Portrait of the Regency: Vanity and Good Taste

On the eve of the Regency, Miss Eliza Farren was accounted one of the finest actresses of her day. From her first role as Miss Hardcastle in She Stoops to Conquer, to her appearance as Nimeney Pimeney in The Heiress, her skill at playing a variety of characters was like Sir Thomas Lawrence’s in painting them.

Hazlitt speaks of "Miss Farren, with her fine-lady airs and graces, with that elegant turn of her head and motion of her fan and tripping of her tongue." Sir Thomas has captured her winsome nature perfectly.

“Miss Farren, with her fine-lady airs and graces, with that elegant turn of her head and motion of her fan and tripping of her tongue.” — Hazlitt

Around 1790, he painted her portrait, wrapping her elegant figure, tall and slim, in a fur trimmed “john-coat.” Some critics disapproved of this raiment, so at odds with the subject’s summery surroundings. Comments such as these did not concern Sir Thomas. After all, he was the artist.

When the portrait was presented to the Royal Academy, simply entitled “The Actress,” Sir Thomas was roundly attacked for addressing the glorious Miss Farren as a mere hireling on the stage. This criticism needled him, for it was not his art that was at fault, but his taste!

He wrote at once to Miss Farren, knowing one word from her would dispel any criticism by her beloved fans. He apologized for the clumsy way he meant to convey his own admiration for her art, which sprang

“..from the wish that he had that it should be known to be her from the likeness alone, unaided by professional character.”

— Sir Thomas Lawrence’s Letter-Bag, edited by George Somes Layard, with recollections of the artist by Miss Elizabeth Croft (1906)

Two years later, the unsold portrait and its subject had caught the eye of Lord Derby. Edward Smith-Stanley, 12th Earl of Derby, was still married to his first wife, but they were separated on account of her affair with the Duke of Dorset. His lordship, through the offices of Miss Farren, offered to buy the painting.

Sir Thomas informed Miss Farren he was willing to sell it, but the price for her portrait was now one-hundred and twenty guineas. She wrote back, expressing her astonishment and chastising him for having forgotten the original quote of sixty guineas. In the end, the besotted Lord Derby possessed himself of the portrait, if not the sitter, for a princely sum of one hundred guineas.

Unfortunately, the picture continued to plague Sir Thomas even after it was delivered. Apologizing for being so “troublesome,” Miss Farren wrote to him of additional criticisms, and would he pretty please alter the picture?

He reminds me of another earl. Or perhaps its because Downton is on.

From this angle, Derby looks a bit like Downton, I daresay.

“One says it is so thin in the figure, that you might blow it away–another that it looks broke off in the middle: in short, you must make it a little fatter, at all events, diminish the bend you are so attached to, even if it makes the picture look ill; for the owner of it is quite distressed about it at present.”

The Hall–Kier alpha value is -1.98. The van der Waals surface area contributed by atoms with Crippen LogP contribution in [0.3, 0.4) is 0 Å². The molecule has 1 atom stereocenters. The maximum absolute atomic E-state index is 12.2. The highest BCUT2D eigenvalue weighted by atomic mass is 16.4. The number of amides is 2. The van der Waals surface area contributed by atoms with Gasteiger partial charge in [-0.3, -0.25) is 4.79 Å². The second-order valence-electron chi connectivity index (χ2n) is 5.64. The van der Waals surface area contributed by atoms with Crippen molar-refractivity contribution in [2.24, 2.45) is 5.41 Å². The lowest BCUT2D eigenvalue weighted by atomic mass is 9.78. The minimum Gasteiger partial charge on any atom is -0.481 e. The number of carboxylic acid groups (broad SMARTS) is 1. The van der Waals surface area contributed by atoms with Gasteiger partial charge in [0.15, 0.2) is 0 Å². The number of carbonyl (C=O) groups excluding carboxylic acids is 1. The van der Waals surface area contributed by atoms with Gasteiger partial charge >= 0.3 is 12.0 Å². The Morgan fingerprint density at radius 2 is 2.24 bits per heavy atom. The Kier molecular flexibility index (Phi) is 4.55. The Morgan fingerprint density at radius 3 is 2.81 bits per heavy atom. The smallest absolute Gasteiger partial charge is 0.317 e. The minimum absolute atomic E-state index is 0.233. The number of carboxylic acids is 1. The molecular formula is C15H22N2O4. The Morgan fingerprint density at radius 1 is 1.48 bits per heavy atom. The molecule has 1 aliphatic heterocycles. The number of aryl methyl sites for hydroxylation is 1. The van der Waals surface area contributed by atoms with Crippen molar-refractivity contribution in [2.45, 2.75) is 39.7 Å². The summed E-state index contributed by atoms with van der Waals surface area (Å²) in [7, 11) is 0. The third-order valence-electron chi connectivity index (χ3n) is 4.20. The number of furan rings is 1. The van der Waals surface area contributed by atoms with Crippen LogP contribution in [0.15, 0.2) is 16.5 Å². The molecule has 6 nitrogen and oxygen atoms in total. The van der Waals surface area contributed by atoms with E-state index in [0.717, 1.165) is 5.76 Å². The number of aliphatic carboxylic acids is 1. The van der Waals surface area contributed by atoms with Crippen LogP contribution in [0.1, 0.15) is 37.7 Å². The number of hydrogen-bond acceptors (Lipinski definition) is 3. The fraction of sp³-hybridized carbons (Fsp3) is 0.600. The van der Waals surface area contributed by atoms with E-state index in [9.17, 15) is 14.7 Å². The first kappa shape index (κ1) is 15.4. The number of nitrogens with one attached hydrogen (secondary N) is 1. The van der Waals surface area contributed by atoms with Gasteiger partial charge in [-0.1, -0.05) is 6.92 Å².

We don’t know if Sir Thomas complied, but in 1797, Miss Farren married her earl, and

“exchanged the tinsel crown of the stage for the very substantial coronet of a countess.”


Portrait of the Regency: Face to Face

It’s been said Sir Thomas Lawrence’s legacy was left to “fashionable, virtuoso photography,” and not to the art of painting. His portrait exhibitions attracted large crowds, satisfying the Regency era’s appetite for more than just of glimpse of the rich and famous.

Now one could gaze as long as one liked, without appearing vulgar, on the visage of the Prince Regent, or on the bosom of Lady Blessington.

Exhibition room at Somerset House by Rowlandson and Pugin

In her recollections of Sir Thomas, Miss Elizabeth Croft describes the artist’s interest in physiognomy. After years of portraiture, he became convinced of the power a person’s facial characteristics exercised over their character, and their actions.

Once he rehired a servant he had formerly sacked. It seems the fellow was unable to find a new position, and Sir Thomas knew it was because of his chin:

“..an organ of destructiveness so strongly defined I fear he will never get another place.”

Miss Croft questioned his faith in such reasoning when he showed her a portrait he had sketched of the alleged murderer, John “Murphy” Williams. This was the man who’d been jailed, pending trial, for the notorious Ratcliff Highway murders which occurred near present-day Wapping, London, within a space of twelve days in December, 1811. Much struck by the villain’s pleasant features, she recalled:

This post-mortem sketch of John Williams might very well be by Lawrence

This post-mortem sketch of John Williams might very well be by the artist

I never saw a more beautiful head. The forehead, the finest one could see, hair light and curling, the eyes blue and only half-closed; the mouth singularly handsome, tho’ somewhat distorted, and the nose perfect.”

— Sir Thomas Lawrence’s Letter-bag, edited by George Somes Layard, 1906 (with recollections of the artist by Miss Elizabeth Croft)

How could Ratcliff Highway murderer have such a beautiful head, she asked, when he’d:

“…destroyed not only a father and mother..but an infant a few weeks old in its cradle–and all this for the purpose of rifling the till in a little haberdasher’s shop!”

Sir Thomas chastised her gently, drawing her attention to the similarity of Williams’ chin to that of Governor Wall, hung for acts of cruelty while in charge of a colony on the west coast of Africa. In sketching both, he noted:

“..the formation of the lower jaw was precisely the same–very square, with a peculiar shortness of the chin, and partaking more of the tiger than the human jaw.”

Of his own chin, he admitted:

“..there is some appearance of Fortitude, but wholly unconnected with Reason. Indeed, of that Philosophy which can mould wishes to circumstances and subdue the influences of Passion to those of Fortune, this Countenance has not a Vestige (!)”

He looks a bit sulky, I declare.